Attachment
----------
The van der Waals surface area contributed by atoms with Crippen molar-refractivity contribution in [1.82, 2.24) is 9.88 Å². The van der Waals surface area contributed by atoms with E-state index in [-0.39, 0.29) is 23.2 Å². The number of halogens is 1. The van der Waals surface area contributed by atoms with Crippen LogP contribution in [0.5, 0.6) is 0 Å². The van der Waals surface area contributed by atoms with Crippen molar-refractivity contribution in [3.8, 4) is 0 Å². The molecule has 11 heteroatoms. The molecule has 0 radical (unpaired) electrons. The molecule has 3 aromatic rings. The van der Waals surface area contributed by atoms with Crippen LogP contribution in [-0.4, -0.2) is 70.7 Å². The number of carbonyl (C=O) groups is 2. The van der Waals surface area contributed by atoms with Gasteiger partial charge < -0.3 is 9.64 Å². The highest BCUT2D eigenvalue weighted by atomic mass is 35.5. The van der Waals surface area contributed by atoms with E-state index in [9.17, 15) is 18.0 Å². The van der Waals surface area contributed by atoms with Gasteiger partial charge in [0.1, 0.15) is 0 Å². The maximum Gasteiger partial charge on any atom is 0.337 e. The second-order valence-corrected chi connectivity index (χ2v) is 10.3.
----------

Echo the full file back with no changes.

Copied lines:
The van der Waals surface area contributed by atoms with Crippen molar-refractivity contribution in [1.82, 2.24) is 9.88 Å². The van der Waals surface area contributed by atoms with E-state index in [-0.39, 0.29) is 23.2 Å². The number of halogens is 1. The van der Waals surface area contributed by atoms with Crippen LogP contribution in [0.5, 0.6) is 0 Å². The van der Waals surface area contributed by atoms with Crippen molar-refractivity contribution in [3.8, 4) is 0 Å². The molecule has 11 heteroatoms. The molecule has 0 radical (unpaired) electrons. The molecule has 3 aromatic rings. The van der Waals surface area contributed by atoms with Crippen LogP contribution in [-0.4, -0.2) is 70.7 Å². The number of carbonyl (C=O) groups is 2. The van der Waals surface area contributed by atoms with Gasteiger partial charge < -0.3 is 9.64 Å². The highest BCUT2D eigenvalue weighted by atomic mass is 35.5. The van der Waals surface area contributed by atoms with E-state index in [9.17, 15) is 18.0 Å². The van der Waals surface area contributed by atoms with Gasteiger partial charge in [0.1, 0.15) is 0 Å². The maximum Gasteiger partial charge on any atom is 0.337 e. The second-order valence-corrected chi connectivity index (χ2v) is 10.3.